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From the Country Standard Time Archives

Alabama entertains

Houston Astrodome, Houston, Feb. 24, 1998

By Brian Wahlert

HOUSTON - It's not every day that you get to see a country Artist of the Decade. Not even during Rodeo season, when artists like Alan Jackson, Clint Black, LeAnn Rimes, Brooks & Dunn, and Reba McEntire all perform at the Houston Astrodome within a two-week period.

But on the last Tuesday of February, country music's Artist of the Decade for the Eighties, Alabama, performed an incredible 50-minute set to an adoring crowd, focusing on their classic hits but throwing in a few recent songs.

First, however, was one of country's best traditional singers, Sammy Kershaw. He lent his nasal, George Jones-esque voice to "Love of My Life," his recent run-of-the-mill ballad, but after that came three of his best songs.

"Cadillac Style" was the top-five hit that introduced us to Kershaw back in 1991, and it sounds even better today, in a time when such great hard-core country songs are few and far between.

During "Queen of My Double Wide Trailer," one of many hilarious songs written by Dennis Linde. The whole crowd sang along on the chorus, and Kershaw appeared to be having a blast on stage, hamming it up with big hand motions to go along with lines like, "He's the Charlie Daniels of the torque wrench."

He ended his show all too soon with the melodic midtempo song, "Vidalia," and then got into the back of a pickup truck for his lap around the floor of the Astrodome. The bed of the truck turned out to be full of Mardi Gras beads, which Kershaw threw into the crowd as the truck slowly made its way around the stadium.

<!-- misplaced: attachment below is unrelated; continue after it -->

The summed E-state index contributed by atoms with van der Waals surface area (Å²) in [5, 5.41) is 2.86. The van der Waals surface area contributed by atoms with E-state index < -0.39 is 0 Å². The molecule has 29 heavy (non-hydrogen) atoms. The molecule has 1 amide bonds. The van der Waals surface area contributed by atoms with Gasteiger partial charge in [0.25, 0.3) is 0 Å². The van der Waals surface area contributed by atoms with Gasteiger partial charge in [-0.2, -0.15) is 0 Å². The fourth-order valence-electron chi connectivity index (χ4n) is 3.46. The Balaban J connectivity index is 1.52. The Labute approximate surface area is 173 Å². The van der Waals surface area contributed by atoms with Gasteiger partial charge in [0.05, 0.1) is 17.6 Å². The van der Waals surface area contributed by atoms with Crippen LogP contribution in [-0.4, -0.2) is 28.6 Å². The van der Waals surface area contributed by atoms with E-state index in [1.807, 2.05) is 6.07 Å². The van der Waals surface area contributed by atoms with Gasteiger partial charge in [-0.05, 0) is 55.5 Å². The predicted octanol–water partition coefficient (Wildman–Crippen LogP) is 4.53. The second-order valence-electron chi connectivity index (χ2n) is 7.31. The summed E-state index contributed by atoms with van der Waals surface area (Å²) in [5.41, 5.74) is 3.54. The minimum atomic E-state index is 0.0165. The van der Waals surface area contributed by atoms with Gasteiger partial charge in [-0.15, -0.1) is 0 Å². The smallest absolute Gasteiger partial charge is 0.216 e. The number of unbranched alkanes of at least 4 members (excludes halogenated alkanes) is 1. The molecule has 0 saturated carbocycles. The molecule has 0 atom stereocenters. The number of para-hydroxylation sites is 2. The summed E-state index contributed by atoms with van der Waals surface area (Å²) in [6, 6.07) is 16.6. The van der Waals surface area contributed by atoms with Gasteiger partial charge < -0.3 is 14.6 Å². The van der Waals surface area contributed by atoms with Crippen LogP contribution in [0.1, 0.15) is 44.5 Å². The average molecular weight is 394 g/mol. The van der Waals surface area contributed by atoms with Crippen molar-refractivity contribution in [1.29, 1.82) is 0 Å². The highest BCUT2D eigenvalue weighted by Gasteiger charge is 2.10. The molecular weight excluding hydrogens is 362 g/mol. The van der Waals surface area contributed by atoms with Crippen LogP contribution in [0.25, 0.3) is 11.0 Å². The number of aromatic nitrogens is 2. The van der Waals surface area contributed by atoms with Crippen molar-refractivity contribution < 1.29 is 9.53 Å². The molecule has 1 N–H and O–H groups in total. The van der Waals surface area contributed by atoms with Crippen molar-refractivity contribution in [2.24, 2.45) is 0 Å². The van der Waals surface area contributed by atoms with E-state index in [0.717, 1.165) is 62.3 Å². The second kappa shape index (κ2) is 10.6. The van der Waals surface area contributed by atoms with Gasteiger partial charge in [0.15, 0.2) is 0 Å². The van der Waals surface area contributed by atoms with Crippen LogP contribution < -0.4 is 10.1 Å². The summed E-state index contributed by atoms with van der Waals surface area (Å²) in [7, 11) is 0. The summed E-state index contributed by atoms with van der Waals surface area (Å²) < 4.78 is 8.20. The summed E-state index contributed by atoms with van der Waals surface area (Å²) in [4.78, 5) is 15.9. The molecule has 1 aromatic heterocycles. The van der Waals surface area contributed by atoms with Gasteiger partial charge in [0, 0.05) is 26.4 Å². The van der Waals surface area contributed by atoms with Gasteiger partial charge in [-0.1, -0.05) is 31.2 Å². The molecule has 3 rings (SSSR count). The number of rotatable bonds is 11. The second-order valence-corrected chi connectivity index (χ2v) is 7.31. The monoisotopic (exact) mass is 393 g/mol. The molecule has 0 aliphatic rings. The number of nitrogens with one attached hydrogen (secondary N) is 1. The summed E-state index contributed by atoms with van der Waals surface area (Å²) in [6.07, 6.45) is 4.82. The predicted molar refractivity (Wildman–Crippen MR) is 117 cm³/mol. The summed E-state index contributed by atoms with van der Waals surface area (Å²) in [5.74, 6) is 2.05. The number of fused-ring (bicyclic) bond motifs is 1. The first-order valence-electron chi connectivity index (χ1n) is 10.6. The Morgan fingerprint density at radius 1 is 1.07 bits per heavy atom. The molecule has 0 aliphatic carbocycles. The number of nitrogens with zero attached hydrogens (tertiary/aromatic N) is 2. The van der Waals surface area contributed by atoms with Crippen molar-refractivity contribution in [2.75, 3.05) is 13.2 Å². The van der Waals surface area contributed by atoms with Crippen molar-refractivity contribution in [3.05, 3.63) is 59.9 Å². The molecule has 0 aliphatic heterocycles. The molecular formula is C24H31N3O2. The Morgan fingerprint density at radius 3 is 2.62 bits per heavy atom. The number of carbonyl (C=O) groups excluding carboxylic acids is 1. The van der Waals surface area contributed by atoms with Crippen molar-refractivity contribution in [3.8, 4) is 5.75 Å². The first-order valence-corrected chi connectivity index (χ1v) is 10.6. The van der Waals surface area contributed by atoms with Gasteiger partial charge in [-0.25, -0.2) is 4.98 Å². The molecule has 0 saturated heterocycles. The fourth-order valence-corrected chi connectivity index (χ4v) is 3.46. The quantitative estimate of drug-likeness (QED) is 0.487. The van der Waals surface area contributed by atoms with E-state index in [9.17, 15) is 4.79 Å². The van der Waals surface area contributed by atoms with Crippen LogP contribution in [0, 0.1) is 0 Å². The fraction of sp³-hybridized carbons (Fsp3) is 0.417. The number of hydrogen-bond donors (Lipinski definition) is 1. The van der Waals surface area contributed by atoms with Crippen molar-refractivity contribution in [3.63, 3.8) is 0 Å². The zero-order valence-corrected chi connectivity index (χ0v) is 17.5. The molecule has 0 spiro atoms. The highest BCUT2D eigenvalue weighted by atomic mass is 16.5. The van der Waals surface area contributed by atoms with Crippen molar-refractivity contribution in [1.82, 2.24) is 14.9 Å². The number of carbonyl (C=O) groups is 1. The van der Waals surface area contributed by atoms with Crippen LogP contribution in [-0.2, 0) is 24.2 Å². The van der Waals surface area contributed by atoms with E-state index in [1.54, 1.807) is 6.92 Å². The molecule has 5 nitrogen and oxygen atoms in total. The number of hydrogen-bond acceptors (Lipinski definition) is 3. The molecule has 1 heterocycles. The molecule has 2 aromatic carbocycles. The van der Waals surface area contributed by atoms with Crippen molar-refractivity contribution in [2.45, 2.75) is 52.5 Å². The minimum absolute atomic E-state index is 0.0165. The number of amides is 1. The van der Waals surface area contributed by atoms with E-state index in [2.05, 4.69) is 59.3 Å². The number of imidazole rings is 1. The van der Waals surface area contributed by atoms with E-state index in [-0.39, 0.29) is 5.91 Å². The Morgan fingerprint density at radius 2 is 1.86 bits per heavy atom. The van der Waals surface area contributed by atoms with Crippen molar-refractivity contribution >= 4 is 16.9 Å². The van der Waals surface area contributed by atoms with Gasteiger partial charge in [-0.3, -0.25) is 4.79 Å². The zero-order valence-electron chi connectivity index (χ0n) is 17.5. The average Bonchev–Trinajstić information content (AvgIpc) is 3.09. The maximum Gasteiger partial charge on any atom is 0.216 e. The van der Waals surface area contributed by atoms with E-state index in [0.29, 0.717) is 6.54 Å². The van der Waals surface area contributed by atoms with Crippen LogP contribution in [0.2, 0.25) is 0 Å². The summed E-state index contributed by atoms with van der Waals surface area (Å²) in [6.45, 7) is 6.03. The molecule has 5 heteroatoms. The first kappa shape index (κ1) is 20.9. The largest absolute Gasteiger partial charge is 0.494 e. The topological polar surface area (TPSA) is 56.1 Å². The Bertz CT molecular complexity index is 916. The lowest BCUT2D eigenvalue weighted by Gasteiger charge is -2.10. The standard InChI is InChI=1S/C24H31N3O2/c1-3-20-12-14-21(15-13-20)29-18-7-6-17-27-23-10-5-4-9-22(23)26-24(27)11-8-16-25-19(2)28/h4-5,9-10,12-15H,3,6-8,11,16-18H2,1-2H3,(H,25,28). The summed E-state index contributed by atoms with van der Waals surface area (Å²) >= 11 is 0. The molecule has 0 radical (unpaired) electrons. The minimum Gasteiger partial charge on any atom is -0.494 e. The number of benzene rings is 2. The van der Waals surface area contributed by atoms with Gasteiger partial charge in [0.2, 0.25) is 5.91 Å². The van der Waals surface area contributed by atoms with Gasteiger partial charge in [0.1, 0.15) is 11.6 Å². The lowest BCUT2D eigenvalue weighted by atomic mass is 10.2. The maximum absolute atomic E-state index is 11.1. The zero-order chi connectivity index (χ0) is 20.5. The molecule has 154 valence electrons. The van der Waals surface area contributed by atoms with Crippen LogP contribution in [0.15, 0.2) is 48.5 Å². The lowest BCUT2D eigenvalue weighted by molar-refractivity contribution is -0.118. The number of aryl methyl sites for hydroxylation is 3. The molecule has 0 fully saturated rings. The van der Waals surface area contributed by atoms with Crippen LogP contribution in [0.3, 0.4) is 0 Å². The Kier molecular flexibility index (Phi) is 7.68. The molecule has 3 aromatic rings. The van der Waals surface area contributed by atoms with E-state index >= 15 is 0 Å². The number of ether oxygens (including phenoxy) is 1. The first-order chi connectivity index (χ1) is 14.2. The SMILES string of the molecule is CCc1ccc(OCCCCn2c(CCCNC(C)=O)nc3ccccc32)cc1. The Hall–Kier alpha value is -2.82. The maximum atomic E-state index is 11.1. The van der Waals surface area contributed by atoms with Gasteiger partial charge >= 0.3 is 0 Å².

Alabama came onstage singing a few lines a cappella as the introduction to the very appropriate opening song "If You're Gonna Play in Texas (You Gotta Have a Fiddle in the Band)." Randy Owen was in fine voice, and Jeff Cook's fiddling sounded great, too. The crowd loved every second of it - when Owen yelled, "Cotton Eyed Joe," thousands of fans yelled it with him.

After a pretty guitar intro, they played the recent hit "Sad Lookin' Moon." As good a song as it is, it's the kind of midtempo song that doesn't translate well to live shows.

When they stuck to the classics, however, Alabama had the entire crowd in the palm of their collective hands. For the next song, they went back to one of their earliest hits, the 1981 number-one "Love in the First Degree." Teddy Gentry and Cook's background vocals complemented Owen's strong lead very well.

During "Dixieland Delight" Owen got the entire crowd clapping and stomping along to the music, and the band even sang one chorus backed only by the crowd's enthusiastic clapping.

It was clear why Alabama is such a popular band. Despite frequent scorn from country music critics, they're a good band, led by Owen's soulful lead vocals and backed by fine instrumentation.

But more importantly, the guys in Alabama are some of the best entertainers in country music. It's been nearly 30 years since they formed the group called Wildcountry in Fort Payne, Ala., that eventually turned into country's biggest supergroup.

In those 30 years, they've learned how to keep a crowd dancing, clapping, and singing along throughout an entire show. If they never recorded another hit song - and that's hardly likely - thousands of fans would still come to every one of their shows to hear them perform their classic hits.

On this night, those classics included "Song of the South," "Forty Hour Week," more recent hits, "Dancin', Shaggin' on the Boulevard" and "Give Me One More Shot." They finally closed their show with the 1982 number-one hit "Mountain Music."

Are they country? Are they rock? In Alabama's heyday in the mid-Eighties, that was a popular debate. Nowadays, when so many so-called country artists veer so far from the traditional, Alabama may be more country than most. But however their music is classified, it's impossible to deny the entertainment value of one of their live shows.